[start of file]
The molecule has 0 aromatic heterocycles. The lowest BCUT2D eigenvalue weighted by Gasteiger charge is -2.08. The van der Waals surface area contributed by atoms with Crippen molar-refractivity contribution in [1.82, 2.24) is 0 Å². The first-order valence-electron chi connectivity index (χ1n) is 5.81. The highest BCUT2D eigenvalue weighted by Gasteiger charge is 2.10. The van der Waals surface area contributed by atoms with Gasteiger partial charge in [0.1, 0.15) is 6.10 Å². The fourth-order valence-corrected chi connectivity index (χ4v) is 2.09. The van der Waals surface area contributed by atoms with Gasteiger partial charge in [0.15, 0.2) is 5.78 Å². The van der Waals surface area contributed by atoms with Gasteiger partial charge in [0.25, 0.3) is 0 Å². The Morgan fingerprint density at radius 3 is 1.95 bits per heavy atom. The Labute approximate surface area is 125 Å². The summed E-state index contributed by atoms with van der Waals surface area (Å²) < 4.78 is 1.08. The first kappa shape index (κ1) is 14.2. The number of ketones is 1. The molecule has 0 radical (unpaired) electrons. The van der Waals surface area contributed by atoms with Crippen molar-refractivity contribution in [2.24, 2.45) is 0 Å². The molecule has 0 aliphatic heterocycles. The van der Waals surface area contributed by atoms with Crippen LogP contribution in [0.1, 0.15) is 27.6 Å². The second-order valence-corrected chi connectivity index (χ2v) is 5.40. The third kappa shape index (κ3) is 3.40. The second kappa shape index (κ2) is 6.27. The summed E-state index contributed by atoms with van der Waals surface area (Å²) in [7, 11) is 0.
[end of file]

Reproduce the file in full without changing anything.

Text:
The molecule has 0 aromatic heterocycles. The lowest BCUT2D eigenvalue weighted by Gasteiger charge is -2.08. The van der Waals surface area contributed by atoms with Crippen molar-refractivity contribution in [1.82, 2.24) is 0 Å². The first-order valence-electron chi connectivity index (χ1n) is 5.81. The highest BCUT2D eigenvalue weighted by Gasteiger charge is 2.10. The van der Waals surface area contributed by atoms with Gasteiger partial charge in [0.1, 0.15) is 6.10 Å². The fourth-order valence-corrected chi connectivity index (χ4v) is 2.09. The van der Waals surface area contributed by atoms with Gasteiger partial charge in [0.15, 0.2) is 5.78 Å². The van der Waals surface area contributed by atoms with Gasteiger partial charge in [0.25, 0.3) is 0 Å². The Morgan fingerprint density at radius 3 is 1.95 bits per heavy atom. The Labute approximate surface area is 125 Å². The summed E-state index contributed by atoms with van der Waals surface area (Å²) < 4.78 is 1.08. The first kappa shape index (κ1) is 14.2. The number of ketones is 1. The molecule has 0 radical (unpaired) electrons. The van der Waals surface area contributed by atoms with Crippen molar-refractivity contribution in [2.24, 2.45) is 0 Å². The molecule has 0 aliphatic heterocycles. The van der Waals surface area contributed by atoms with Crippen LogP contribution in [0.1, 0.15) is 27.6 Å². The second-order valence-corrected chi connectivity index (χ2v) is 5.40. The third kappa shape index (κ3) is 3.40. The second kappa shape index (κ2) is 6.27. The summed E-state index contributed by atoms with van der Waals surface area (Å²) in [7, 11) is 0.